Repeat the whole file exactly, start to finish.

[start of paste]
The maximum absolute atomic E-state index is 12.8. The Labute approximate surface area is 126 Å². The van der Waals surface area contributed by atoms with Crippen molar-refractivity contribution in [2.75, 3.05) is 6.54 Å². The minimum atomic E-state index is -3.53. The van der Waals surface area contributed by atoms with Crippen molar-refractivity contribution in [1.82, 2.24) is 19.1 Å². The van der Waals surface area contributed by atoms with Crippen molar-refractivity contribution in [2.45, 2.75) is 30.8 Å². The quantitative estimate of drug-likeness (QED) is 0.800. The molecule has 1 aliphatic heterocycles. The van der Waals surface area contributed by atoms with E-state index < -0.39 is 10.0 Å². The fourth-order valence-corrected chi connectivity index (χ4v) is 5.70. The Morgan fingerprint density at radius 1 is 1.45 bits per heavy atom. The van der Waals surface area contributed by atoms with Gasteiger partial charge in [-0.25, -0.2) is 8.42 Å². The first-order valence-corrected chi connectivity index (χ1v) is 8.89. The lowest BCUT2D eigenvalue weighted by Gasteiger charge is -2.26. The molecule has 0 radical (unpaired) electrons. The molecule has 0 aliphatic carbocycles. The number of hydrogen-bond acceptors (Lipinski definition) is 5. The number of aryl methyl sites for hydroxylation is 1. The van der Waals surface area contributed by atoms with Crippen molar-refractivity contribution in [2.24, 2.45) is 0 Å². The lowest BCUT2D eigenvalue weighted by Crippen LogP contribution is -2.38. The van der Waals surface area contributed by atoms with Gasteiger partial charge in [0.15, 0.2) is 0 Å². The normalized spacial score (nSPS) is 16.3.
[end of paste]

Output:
The maximum absolute atomic E-state index is 12.8. The Labute approximate surface area is 126 Å². The van der Waals surface area contributed by atoms with Crippen molar-refractivity contribution in [2.75, 3.05) is 6.54 Å². The minimum atomic E-state index is -3.53. The van der Waals surface area contributed by atoms with Crippen molar-refractivity contribution in [1.82, 2.24) is 19.1 Å². The van der Waals surface area contributed by atoms with Crippen molar-refractivity contribution in [2.45, 2.75) is 30.8 Å². The quantitative estimate of drug-likeness (QED) is 0.800. The molecule has 1 aliphatic heterocycles. The van der Waals surface area contributed by atoms with E-state index < -0.39 is 10.0 Å². The fourth-order valence-corrected chi connectivity index (χ4v) is 5.70. The Morgan fingerprint density at radius 1 is 1.45 bits per heavy atom. The van der Waals surface area contributed by atoms with Gasteiger partial charge in [-0.25, -0.2) is 8.42 Å². The first-order valence-corrected chi connectivity index (χ1v) is 8.89. The lowest BCUT2D eigenvalue weighted by Gasteiger charge is -2.26. The molecule has 0 radical (unpaired) electrons. The molecule has 0 aliphatic carbocycles. The number of hydrogen-bond acceptors (Lipinski definition) is 5. The number of aryl methyl sites for hydroxylation is 1. The van der Waals surface area contributed by atoms with Crippen molar-refractivity contribution in [2.24, 2.45) is 0 Å². The lowest BCUT2D eigenvalue weighted by Crippen LogP contribution is -2.38. The van der Waals surface area contributed by atoms with Gasteiger partial charge in [0.15, 0.2) is 0 Å². The normalized spacial score (nSPS) is 16.3.